Recently received shipment at Soc Son in Hanoi... note the massive Hieremys annandalii in the background. Cuora amboinensis in the foreground.

Recently received shipment at Soc Son in Hanoi... note the massive Hieremys annandalii in the background. Cuora amboinensis in the foreground.

Rescue, rehabilitation and translocation

The most visible portion of the TCEP’s efforts has been the establishment of the TCC at Cuc Phuong National Park, a 200 square metre facility complete with more than 40 enclosures, four major secure cages, a research laboratory, vet station and quarantine cage. TCEP began to receive shipments of confiscated turtles from provincial ranger units in 1998, and by 2000 the centre had reached capacity with over 750 turtles of 17 species maintained in captivity. While rescuing turtles from the trade has been an obvious component of the TCC, these rescue efforts are not presently sustainable until such time that there is a solution for what to do with turtles once their condition is stabilised at the centre. While placement in long-term conservation-focused programmes and zoos both inside and outside Vietnam is preferable, it is not a viable option at present given the mood of the current National Forest Protection Administration. Secondary options of release or destruction are also not practical, leaving the TCC’s rescue operations limited to a few small seizures since 2000 for which the park was able to accommodate the new turtles.

Tim dealing with a bag of turtles in Hanoi in 2002.

Tim dealing with a bag of turtles in Hanoi in 2002.

However, the TCEP has carried out a few planned translocations of turtles since 1998. These include the release of 360 elongated tortoises (Indotestudo elongata) and 48 giant Asian pond turtles (Heosemys grandis) at Cat Tien National Park in the south of Vietnam; the release of the impressed tortoise (Manouria impressa) at Pu Mat National Park; and a series of small releases of keeled box turtles (Pyxidea mouhotii), confiscated locally from hunters, at Cuc Phuong National Park.

Vietnam’s first assurance colony

Working closely with the international Turtle Survival Alliance (TSA), the TCC is serving as a recognised range-state programme and Vietnam’s first established assurance colony for seven species. Five of these are of critical concern, namely the Vietnamese pond turtle (Mauremys annamensis), Indochinese box turtle (Cuora galbinifrons), keeled box turtle (P. mouhotii), four-eyed turtle (Sacalia quadriocellata), and the elongated tortoise (I. elongata). The Asian leaf turtle (Cyclemys pulchristriata) and the stripe-necked leaf turtle (Cyclemis tcheponensis) are also included as part of the assurance colony because of the possible occurrence of these species within Cuc Phuong National Park. Specialised enclosures have been built for four of the focus species including a large pool enclosure, 84m², built in 2001 for the critically endangered and endemic Vietnamese pond turtle (M. annamensis). These specialised enclosures are intended to enhance captive breeding success by providing semi-natural environmentally-enriched habitats for the turtles. Indeed, the M. annamensis conservation programme has yielded an initial 13 hatchlings thus far from 11 founder individuals, with other incidental breeding success reported for the elongated tortoise (I. elongata), keeled box turtle (P. mouhotii), Indochinese box turtle (C. galbinifrons), Asian leaf turtle (C. pulchristriata), Asian box turtle (Cuora amboinensis), and giant Asian pond turtle (H. grandis) – also known as the orange-headed temple turtle.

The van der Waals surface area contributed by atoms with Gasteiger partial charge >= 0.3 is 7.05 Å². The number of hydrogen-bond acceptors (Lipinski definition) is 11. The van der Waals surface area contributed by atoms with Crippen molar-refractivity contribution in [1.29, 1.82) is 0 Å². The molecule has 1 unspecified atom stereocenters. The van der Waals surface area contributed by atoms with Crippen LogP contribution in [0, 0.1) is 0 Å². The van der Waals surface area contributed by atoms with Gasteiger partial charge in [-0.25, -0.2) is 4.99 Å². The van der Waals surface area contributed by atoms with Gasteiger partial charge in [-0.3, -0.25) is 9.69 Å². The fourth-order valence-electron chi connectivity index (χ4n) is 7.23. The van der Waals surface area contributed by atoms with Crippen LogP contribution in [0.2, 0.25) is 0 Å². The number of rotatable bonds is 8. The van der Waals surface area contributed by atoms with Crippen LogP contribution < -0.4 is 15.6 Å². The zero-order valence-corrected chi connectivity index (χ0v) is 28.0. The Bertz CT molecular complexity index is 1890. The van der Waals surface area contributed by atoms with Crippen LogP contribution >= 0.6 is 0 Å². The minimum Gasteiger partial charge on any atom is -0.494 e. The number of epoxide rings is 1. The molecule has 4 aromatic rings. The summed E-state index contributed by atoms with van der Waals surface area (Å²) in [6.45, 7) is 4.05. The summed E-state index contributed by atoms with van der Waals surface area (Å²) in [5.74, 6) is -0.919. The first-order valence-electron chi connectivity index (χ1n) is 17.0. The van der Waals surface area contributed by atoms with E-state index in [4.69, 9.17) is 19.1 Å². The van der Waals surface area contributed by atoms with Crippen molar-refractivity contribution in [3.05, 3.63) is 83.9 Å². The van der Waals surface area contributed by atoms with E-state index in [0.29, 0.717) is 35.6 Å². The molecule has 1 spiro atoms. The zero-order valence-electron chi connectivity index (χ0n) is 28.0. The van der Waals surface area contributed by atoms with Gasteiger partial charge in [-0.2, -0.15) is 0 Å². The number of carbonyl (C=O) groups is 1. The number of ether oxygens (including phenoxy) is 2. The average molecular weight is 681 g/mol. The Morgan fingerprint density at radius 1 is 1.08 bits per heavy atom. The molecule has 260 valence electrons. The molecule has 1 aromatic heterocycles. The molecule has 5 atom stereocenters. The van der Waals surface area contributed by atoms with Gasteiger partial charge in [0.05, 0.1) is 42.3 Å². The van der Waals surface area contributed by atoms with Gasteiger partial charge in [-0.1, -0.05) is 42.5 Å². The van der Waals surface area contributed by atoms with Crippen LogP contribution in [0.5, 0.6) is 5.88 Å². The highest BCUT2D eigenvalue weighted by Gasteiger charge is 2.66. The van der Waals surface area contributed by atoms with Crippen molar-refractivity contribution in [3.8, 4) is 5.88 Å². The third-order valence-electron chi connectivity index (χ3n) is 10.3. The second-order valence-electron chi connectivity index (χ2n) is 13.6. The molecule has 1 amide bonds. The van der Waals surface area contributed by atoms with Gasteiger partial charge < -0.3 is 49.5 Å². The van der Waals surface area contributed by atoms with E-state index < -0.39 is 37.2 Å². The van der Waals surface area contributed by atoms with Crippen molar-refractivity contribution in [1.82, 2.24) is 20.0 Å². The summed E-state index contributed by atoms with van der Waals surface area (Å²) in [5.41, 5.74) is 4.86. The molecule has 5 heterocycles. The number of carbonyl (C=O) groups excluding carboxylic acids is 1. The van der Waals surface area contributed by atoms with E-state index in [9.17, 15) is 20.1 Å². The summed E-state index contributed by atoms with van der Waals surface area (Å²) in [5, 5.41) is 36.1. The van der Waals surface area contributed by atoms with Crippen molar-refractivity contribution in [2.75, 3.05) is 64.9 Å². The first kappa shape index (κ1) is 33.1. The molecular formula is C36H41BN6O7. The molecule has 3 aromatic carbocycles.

Mr Phong at the TCC receiving veterinary training from Dr Paul Calle of WCS with a Pyxidea mouhotii

Mr Phong at the TCC receiving veterinary training from Dr Paul Calle of WCS with a Pyxidea mouhotii

One of the major difficulties in developing the TCC has been developing the expertise of the TCC staff. Initial training investments were made in two TCEP project co-ordinators. One attended the Asian Turtle Scholarship Programme at the Wetland Institute (USA) in 2000 and the other received specialised training at the Durrell Institute at Jersey Zoo. However, both of these young ecologists went on to work elsewhere not long after returning from their training. Although these investments remain beneficial to the conservation of turtles in Vietnam (one of the ecologists is working in the field and completing his Masters on turtles, and the other is teaching at Vinh University and continues to be involved with TCEP, ranger training and field work), the capacity that would have been inherited by the TCC at Cuc Phuong was lost.